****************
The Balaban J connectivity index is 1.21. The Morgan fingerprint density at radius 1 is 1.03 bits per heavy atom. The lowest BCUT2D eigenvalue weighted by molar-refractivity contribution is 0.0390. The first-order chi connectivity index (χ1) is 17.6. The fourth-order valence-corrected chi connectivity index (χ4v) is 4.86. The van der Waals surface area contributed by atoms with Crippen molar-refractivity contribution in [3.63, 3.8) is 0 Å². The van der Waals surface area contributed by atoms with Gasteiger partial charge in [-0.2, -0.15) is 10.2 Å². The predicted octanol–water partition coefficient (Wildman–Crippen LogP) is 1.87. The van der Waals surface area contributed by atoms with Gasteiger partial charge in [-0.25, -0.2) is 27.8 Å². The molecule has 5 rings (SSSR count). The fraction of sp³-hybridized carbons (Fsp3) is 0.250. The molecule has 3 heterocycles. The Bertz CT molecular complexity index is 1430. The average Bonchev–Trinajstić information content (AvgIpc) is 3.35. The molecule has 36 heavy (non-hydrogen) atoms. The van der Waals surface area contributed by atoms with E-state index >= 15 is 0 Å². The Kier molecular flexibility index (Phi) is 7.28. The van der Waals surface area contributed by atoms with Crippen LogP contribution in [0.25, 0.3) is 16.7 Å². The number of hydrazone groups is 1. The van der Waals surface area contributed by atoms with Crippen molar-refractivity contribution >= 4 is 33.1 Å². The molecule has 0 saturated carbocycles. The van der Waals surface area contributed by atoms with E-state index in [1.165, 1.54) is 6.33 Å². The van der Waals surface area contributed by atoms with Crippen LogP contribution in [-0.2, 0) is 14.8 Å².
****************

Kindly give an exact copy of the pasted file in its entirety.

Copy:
The Balaban J connectivity index is 1.21. The Morgan fingerprint density at radius 1 is 1.03 bits per heavy atom. The lowest BCUT2D eigenvalue weighted by molar-refractivity contribution is 0.0390. The first-order chi connectivity index (χ1) is 17.6. The fourth-order valence-corrected chi connectivity index (χ4v) is 4.86. The van der Waals surface area contributed by atoms with Crippen molar-refractivity contribution in [3.63, 3.8) is 0 Å². The van der Waals surface area contributed by atoms with Gasteiger partial charge in [-0.2, -0.15) is 10.2 Å². The predicted octanol–water partition coefficient (Wildman–Crippen LogP) is 1.87. The van der Waals surface area contributed by atoms with Gasteiger partial charge in [-0.25, -0.2) is 27.8 Å². The molecule has 5 rings (SSSR count). The fraction of sp³-hybridized carbons (Fsp3) is 0.250. The molecule has 3 heterocycles. The Bertz CT molecular complexity index is 1430. The average Bonchev–Trinajstić information content (AvgIpc) is 3.35. The molecule has 36 heavy (non-hydrogen) atoms. The van der Waals surface area contributed by atoms with E-state index >= 15 is 0 Å². The Kier molecular flexibility index (Phi) is 7.28. The van der Waals surface area contributed by atoms with Crippen LogP contribution in [0.25, 0.3) is 16.7 Å². The number of hydrazone groups is 1. The van der Waals surface area contributed by atoms with Crippen molar-refractivity contribution >= 4 is 33.1 Å². The molecule has 0 saturated carbocycles. The van der Waals surface area contributed by atoms with E-state index in [1.165, 1.54) is 6.33 Å². The van der Waals surface area contributed by atoms with Crippen LogP contribution in [-0.2, 0) is 14.8 Å².